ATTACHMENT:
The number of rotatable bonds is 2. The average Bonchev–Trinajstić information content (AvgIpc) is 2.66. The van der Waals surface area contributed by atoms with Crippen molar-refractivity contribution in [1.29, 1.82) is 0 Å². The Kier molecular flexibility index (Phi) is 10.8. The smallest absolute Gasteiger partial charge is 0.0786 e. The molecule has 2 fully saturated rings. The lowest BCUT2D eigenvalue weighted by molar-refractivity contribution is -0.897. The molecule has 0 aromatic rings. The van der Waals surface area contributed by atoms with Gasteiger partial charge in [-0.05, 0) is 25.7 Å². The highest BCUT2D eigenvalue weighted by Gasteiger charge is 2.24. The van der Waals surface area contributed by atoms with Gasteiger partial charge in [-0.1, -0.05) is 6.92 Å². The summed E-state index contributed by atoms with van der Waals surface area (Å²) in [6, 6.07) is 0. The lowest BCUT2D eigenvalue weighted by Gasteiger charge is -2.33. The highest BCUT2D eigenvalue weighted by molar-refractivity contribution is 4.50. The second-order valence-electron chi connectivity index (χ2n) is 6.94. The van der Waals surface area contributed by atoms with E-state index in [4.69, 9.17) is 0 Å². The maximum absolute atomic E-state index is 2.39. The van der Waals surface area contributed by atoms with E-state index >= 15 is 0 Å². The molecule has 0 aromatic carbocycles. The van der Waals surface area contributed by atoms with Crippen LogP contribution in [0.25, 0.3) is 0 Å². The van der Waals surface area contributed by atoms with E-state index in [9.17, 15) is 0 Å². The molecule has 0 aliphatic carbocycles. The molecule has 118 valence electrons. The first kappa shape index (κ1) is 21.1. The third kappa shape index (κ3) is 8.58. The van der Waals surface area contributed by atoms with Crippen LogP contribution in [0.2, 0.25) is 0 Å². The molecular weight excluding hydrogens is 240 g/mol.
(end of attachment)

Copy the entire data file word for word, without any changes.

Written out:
The number of rotatable bonds is 2. The average Bonchev–Trinajstić information content (AvgIpc) is 2.66. The van der Waals surface area contributed by atoms with Crippen molar-refractivity contribution in [1.29, 1.82) is 0 Å². The Kier molecular flexibility index (Phi) is 10.8. The smallest absolute Gasteiger partial charge is 0.0786 e. The molecule has 2 fully saturated rings. The lowest BCUT2D eigenvalue weighted by molar-refractivity contribution is -0.897. The molecule has 0 aromatic rings. The van der Waals surface area contributed by atoms with Gasteiger partial charge in [-0.05, 0) is 25.7 Å². The highest BCUT2D eigenvalue weighted by Gasteiger charge is 2.24. The van der Waals surface area contributed by atoms with Gasteiger partial charge in [-0.1, -0.05) is 6.92 Å². The summed E-state index contributed by atoms with van der Waals surface area (Å²) in [6, 6.07) is 0. The lowest BCUT2D eigenvalue weighted by Gasteiger charge is -2.33. The highest BCUT2D eigenvalue weighted by molar-refractivity contribution is 4.50. The second-order valence-electron chi connectivity index (χ2n) is 6.94. The van der Waals surface area contributed by atoms with E-state index in [4.69, 9.17) is 0 Å². The maximum absolute atomic E-state index is 2.39. The van der Waals surface area contributed by atoms with E-state index >= 15 is 0 Å². The molecule has 0 aromatic carbocycles. The van der Waals surface area contributed by atoms with Crippen LogP contribution in [0.25, 0.3) is 0 Å². The van der Waals surface area contributed by atoms with E-state index in [9.17, 15) is 0 Å². The molecule has 0 aliphatic carbocycles. The molecule has 118 valence electrons. The first kappa shape index (κ1) is 21.1. The third kappa shape index (κ3) is 8.58. The van der Waals surface area contributed by atoms with Crippen LogP contribution in [0.2, 0.25) is 0 Å². The molecular weight excluding hydrogens is 240 g/mol.